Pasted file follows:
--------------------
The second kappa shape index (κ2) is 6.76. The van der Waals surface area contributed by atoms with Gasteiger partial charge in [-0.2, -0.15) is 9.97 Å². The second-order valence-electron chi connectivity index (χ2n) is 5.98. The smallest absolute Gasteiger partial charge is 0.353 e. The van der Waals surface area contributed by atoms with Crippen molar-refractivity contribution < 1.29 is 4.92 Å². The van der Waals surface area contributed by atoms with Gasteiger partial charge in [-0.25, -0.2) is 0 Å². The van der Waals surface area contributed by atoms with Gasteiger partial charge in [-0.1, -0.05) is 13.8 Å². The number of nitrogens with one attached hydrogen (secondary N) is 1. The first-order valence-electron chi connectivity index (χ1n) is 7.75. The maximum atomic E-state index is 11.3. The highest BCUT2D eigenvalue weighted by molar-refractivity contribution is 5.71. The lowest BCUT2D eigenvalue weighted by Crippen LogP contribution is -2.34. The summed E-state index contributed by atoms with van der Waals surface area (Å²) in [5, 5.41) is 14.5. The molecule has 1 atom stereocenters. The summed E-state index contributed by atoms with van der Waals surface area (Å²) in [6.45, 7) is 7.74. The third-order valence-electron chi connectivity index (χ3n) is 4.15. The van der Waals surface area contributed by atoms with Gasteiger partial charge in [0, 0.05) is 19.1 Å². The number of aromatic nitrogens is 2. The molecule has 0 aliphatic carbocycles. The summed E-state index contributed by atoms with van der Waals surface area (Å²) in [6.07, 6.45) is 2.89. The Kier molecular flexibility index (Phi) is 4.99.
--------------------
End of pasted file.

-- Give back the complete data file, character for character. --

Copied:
The second kappa shape index (κ2) is 6.76. The van der Waals surface area contributed by atoms with Gasteiger partial charge in [-0.2, -0.15) is 9.97 Å². The second-order valence-electron chi connectivity index (χ2n) is 5.98. The smallest absolute Gasteiger partial charge is 0.353 e. The van der Waals surface area contributed by atoms with Crippen molar-refractivity contribution < 1.29 is 4.92 Å². The van der Waals surface area contributed by atoms with Gasteiger partial charge in [-0.25, -0.2) is 0 Å². The van der Waals surface area contributed by atoms with Gasteiger partial charge in [-0.1, -0.05) is 13.8 Å². The number of nitrogens with one attached hydrogen (secondary N) is 1. The first-order valence-electron chi connectivity index (χ1n) is 7.75. The maximum atomic E-state index is 11.3. The highest BCUT2D eigenvalue weighted by molar-refractivity contribution is 5.71. The lowest BCUT2D eigenvalue weighted by Crippen LogP contribution is -2.34. The summed E-state index contributed by atoms with van der Waals surface area (Å²) in [5, 5.41) is 14.5. The molecule has 1 atom stereocenters. The summed E-state index contributed by atoms with van der Waals surface area (Å²) in [6.45, 7) is 7.74. The third-order valence-electron chi connectivity index (χ3n) is 4.15. The van der Waals surface area contributed by atoms with Gasteiger partial charge in [0, 0.05) is 19.1 Å². The number of aromatic nitrogens is 2. The molecule has 0 aliphatic carbocycles. The summed E-state index contributed by atoms with van der Waals surface area (Å²) in [6.07, 6.45) is 2.89. The Kier molecular flexibility index (Phi) is 4.99.